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Trainee Spotlight: Ryan Henry, PhD

Ryan Henry, PhD​
Postdoctoral Fellow
Dr. Andy Andrew’s Lab
Fox Chase Cancer Center




Even when I was little, I had a love for the sciences.  By the time I was in high school, I knew that I wanted to pursue a career in scientific research, with a focus on cancer research.  With that goal in mind, I majored in Biophysics as an undergraduate at Johns Hopkins University.  I was fortunate as an undergraduate to work in the lab of Ru Chich Huang, investigating the effects of a novel cancer therapeutic (M4N) on the proliferation of cancer cells, both in culture and in mice.  From there, I went on to study Biochemistry at the University of Rochester School of Medicine and Dentistry.  There I worked in the lab of Dr. Robert Bambara, where I studied the mechanisms of DNA lagging strand replication and base excision repair.  After grad school, I came to Fox Chase to join the lab of Andy Andrews.  I have been working on utilizing mass spectrometry based analysis of histone acetylation to better understand the factors that influence the targeting of lysine acetyltransferases.  Currently, I am also working with Alana O’Reilly’s lab to expand our lab’s mass spec based analysis to work within a Drosophila model system.  My goal is to continue working in academia, eventually running my own laboratory to study the effects of histone modifications on development and DNA damage repair.

Research Overview

Proper histone acetylation is vital to a number of biological processes.  As such, the misregulation of histone acetylation has been implicated in a number of diseases, from cancer, to heart disease, to neurological disorders.  Complicating the study of histone acetylation is the fact that many lysine acetyltransferases (KATs) are able to target multiple histone residues, but traditional means of detection often focus on either a single site of acetylation or measure global acetylation levels.  Our lab has overcome this obstacle by utilizing a label free, mass spectrometry based method for detection of histone acetylation that allows us to quantitate acetylation of numerous histone residues simultaneously.  In order to better understand the mechanisms and factors that regulate histone acetylation, my project began by distinguishing the activities of p300 and CBP, two homologous and prolific KATs.  Using our mass spec assay, we were able to determine the kinetics of both KATs, showing that CBP shows a strong preference for H3K18 acetylation, while p300 has a more evenly distributed acetylation pattern across the H3 and H4 tail residues.  We were also able to determine that the substrate itself influences KAT activity, with both p300 and CBP displaying different affinities for and acetylation patterns on H3/H4 tetramer, compared to H3 alone.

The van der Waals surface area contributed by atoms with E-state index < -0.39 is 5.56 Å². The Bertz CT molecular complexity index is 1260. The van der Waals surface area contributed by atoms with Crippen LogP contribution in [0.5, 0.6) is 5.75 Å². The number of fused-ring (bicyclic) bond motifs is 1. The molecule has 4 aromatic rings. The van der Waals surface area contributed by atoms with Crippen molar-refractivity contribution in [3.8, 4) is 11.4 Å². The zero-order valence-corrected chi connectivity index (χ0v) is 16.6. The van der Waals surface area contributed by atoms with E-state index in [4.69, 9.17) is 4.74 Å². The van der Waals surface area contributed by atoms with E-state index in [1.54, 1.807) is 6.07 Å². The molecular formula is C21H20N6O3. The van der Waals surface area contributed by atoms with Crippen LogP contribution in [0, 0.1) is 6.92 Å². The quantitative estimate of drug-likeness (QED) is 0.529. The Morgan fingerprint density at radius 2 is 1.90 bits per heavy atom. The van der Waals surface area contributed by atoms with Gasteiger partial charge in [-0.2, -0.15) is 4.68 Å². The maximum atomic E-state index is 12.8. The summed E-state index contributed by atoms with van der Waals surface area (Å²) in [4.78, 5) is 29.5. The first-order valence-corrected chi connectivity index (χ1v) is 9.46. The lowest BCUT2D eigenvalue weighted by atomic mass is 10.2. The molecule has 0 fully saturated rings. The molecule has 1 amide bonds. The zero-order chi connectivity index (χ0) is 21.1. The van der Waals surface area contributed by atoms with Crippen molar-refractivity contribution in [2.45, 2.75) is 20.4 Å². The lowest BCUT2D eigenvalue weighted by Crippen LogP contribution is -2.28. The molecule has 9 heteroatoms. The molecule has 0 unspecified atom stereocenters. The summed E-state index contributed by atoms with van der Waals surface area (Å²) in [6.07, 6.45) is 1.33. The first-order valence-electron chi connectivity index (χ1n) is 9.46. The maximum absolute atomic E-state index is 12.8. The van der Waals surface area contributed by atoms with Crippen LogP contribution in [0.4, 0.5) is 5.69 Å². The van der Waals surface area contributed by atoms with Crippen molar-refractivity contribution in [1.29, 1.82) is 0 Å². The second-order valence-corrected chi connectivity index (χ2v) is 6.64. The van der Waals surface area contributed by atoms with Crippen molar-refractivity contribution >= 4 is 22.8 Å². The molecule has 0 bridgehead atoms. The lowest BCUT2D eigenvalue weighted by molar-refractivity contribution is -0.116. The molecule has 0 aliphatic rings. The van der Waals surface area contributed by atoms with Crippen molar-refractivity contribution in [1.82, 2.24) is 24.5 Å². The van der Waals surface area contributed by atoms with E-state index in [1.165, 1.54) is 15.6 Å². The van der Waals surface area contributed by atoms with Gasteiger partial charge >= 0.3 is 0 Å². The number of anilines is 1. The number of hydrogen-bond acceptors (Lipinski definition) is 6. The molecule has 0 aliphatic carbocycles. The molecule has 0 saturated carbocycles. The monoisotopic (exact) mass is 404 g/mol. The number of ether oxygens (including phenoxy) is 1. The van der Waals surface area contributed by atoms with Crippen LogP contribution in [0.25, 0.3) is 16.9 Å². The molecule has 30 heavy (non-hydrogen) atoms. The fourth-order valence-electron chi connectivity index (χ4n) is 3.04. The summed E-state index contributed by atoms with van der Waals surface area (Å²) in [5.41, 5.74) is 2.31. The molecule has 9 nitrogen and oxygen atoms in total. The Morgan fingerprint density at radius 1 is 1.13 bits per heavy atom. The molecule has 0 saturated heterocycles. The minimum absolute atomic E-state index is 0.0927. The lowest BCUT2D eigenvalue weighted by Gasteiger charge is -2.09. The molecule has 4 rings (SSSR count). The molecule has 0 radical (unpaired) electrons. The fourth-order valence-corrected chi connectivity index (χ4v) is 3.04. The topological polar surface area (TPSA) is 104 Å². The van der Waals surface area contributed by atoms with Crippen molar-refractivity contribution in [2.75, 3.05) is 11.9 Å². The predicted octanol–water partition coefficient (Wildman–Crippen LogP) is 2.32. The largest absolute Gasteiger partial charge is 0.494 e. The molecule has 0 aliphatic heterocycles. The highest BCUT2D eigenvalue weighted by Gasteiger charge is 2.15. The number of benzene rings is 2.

This study also suggested that the concentration of the co-factor acetyl-CoA plays an important role in regulating the targeting of these enzymes.  Therefore, as a follow up, we investigated how C646, a drug the binds to the acetyl-CoA binding pocket of p300 and had been classified as an inhibitor can, under the right circumstances, actually stimulate p300 activity.  We found that when C646 is used in low doses, where it can utlimately be outcompeted for p300 binding by acetyl-CoA, it has a stimulatory effect of p300 activity, while high doses are inhibitory, creating a biphasic dependence on the drug.  This suggests that binding to the acetyl-CoA binding pocket shifts p300 into a more active confirmation, providing greater insight into the mechanism of p300 activation.  Finally, to expand on our work, we have been actively collaborating with a number of members of the Fox Chase community, working with Alfonso Bellacosa’s lab to characterize the interaction between p300 and TDG, with Tim Yen’s lab to generate p300 and CBP knockdown lines and to generate data on the effects of drug treatment on the histone acetylation patterns of cancer cell lines, and with Alana O’Reilly’s lab to integrate our mass spectrometry based detection of histone modification with the powerful genetic tool of a Drosophila model system.  Ultimately, by creating a better understanding of the mechanisms that regulate histone acetylation, it is our hope that we will be able to better treat the diseases associated with aberrant histone acetylation. 

Featured Publication

Changing the Selectivity of p300 by Acetyl-CoA Modulation of Histone Acetylation


Ryan A. Henry , Yin-Ming Kuo , Vikram Bhattacharjee , Timothy J. Yen , and Andrew J. Andrews *

Department of Cancer Biology, 333 Cottman Avenue, Fox Chase Cancer Center, Philadelphia, Pennsylvania United States

ACS Chem. Biol., 2015, 10 (1), pp 146–156

DOI: 10.1021/cb500726b

Publication Date (Web): October 17, 2014

Copyright © 2014 American Chemical Society

The Scientist Rates Fox Chase a Best Place to Work in Academia

The Scientist rates Fox Chase Cancer Center 7th on the list of Top Ten Best Places to Work Academia 2013.